All of the interactions with players, coaches and fans come across as sincere. By all accounts, this is no con.

“I’m not doing it for any special reason. I’m just being me,” Guice said. “Now everybody is seeing who I really am. I’m not the person everybody portrayed me to be at the draft. That was off the edge. I don’t know why it happened, but it happened. It’s over with. Now people are really starting to see who I am.”

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Fans love the idea of interacting with their players from their favorite teams. Common guidelines suggest an autograph, perhaps a photograph and if the timing/mood stars align, maybe a chat the length of a two-minute drill. Hanging out with one of the players? Stop it.

“Every event that I’ve been to (the fans have said) they appreciate what I’m doing and how I’ve been active with them,” Guice said. “I just like that as a player that they come to the games. They want to know who you really are outside of football, or at least some of them do. … Some of them think it’s really cool to hang out with a Derrius Guice on a day-to-day basis during my free time to get to know who I am besides football. I think it’s really cool to really give them some of that at times and treat them sometimes. They give a lot of money to us and put a lot of money into the sport, so it’s not a bad idea to give some back every now and then.”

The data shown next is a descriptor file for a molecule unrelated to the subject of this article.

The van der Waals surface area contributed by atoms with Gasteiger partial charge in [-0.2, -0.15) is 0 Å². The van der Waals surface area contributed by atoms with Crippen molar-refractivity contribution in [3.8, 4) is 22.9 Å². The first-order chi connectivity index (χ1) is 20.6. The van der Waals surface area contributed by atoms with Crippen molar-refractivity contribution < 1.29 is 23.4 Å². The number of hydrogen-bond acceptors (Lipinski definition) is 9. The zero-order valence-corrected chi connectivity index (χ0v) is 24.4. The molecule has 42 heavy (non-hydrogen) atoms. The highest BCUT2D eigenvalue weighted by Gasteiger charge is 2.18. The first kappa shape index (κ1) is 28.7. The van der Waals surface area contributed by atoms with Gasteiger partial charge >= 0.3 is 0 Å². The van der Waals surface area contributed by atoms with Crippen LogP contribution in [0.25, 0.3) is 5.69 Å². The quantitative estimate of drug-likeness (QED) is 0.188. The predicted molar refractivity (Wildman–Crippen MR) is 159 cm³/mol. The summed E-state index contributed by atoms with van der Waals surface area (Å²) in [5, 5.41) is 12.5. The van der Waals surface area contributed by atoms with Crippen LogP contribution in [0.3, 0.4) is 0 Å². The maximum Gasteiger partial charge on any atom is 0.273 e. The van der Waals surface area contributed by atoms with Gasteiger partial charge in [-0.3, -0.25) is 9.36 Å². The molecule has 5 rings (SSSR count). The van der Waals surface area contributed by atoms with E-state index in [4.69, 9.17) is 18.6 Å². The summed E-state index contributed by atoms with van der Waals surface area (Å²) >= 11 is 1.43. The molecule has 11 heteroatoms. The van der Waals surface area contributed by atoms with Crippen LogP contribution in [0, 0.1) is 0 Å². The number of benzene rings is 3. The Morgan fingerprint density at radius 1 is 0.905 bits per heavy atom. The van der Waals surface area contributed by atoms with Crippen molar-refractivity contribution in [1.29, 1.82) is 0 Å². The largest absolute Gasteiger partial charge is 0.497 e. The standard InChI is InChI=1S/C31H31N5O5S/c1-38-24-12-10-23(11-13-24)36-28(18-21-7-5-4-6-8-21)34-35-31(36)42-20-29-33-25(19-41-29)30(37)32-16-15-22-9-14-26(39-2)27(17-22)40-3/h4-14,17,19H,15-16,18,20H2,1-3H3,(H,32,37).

Guice understands that ultimately it’s about what he does between the lines. To date, the media only catches a glimpse of who Guice is on the field during the one-day per OTA session opened for reporters. Wednesday’s edition included the former LSU star showing off his pass receiving chops while working with the first team. The Tigers rarely deployed that aspect of Guice, which is perhaps why coach Jay Gruden, in response to a question about the running backs elevating the offense, phrased part of his response “and even Derrius [Guice] catches the ball. [It’s] been very exciting.”